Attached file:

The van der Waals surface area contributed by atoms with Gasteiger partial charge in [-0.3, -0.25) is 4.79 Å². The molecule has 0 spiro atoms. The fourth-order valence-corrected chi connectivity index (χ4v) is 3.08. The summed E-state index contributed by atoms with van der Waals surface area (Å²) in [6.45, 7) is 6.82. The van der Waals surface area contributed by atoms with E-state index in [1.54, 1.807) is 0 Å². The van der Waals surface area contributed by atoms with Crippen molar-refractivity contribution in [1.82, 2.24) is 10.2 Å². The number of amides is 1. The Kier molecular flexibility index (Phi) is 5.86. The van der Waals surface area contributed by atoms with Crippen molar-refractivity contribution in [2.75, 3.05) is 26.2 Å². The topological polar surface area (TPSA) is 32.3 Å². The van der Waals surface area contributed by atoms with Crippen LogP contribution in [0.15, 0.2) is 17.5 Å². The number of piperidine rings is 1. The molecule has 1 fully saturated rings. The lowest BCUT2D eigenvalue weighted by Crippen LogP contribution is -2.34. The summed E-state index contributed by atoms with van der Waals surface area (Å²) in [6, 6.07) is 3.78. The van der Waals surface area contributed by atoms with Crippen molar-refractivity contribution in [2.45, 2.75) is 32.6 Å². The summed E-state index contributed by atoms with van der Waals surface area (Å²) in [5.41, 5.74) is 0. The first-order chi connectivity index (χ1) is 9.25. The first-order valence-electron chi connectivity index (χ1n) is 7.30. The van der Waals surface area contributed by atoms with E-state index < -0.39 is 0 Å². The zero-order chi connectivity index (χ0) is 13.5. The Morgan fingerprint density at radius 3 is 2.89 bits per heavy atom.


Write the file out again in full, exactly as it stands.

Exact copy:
The van der Waals surface area contributed by atoms with Gasteiger partial charge in [-0.3, -0.25) is 4.79 Å². The molecule has 0 spiro atoms. The fourth-order valence-corrected chi connectivity index (χ4v) is 3.08. The summed E-state index contributed by atoms with van der Waals surface area (Å²) in [6.45, 7) is 6.82. The van der Waals surface area contributed by atoms with E-state index in [1.54, 1.807) is 0 Å². The van der Waals surface area contributed by atoms with Crippen molar-refractivity contribution in [1.82, 2.24) is 10.2 Å². The number of amides is 1. The Kier molecular flexibility index (Phi) is 5.86. The van der Waals surface area contributed by atoms with Crippen molar-refractivity contribution in [2.75, 3.05) is 26.2 Å². The topological polar surface area (TPSA) is 32.3 Å². The van der Waals surface area contributed by atoms with Crippen LogP contribution in [0.15, 0.2) is 17.5 Å². The number of piperidine rings is 1. The molecule has 1 fully saturated rings. The lowest BCUT2D eigenvalue weighted by Crippen LogP contribution is -2.34. The summed E-state index contributed by atoms with van der Waals surface area (Å²) in [6, 6.07) is 3.78. The van der Waals surface area contributed by atoms with Crippen molar-refractivity contribution in [2.45, 2.75) is 32.6 Å². The summed E-state index contributed by atoms with van der Waals surface area (Å²) in [5.41, 5.74) is 0. The first-order chi connectivity index (χ1) is 9.25. The first-order valence-electron chi connectivity index (χ1n) is 7.30. The van der Waals surface area contributed by atoms with E-state index < -0.39 is 0 Å². The zero-order chi connectivity index (χ0) is 13.5. The Morgan fingerprint density at radius 3 is 2.89 bits per heavy atom.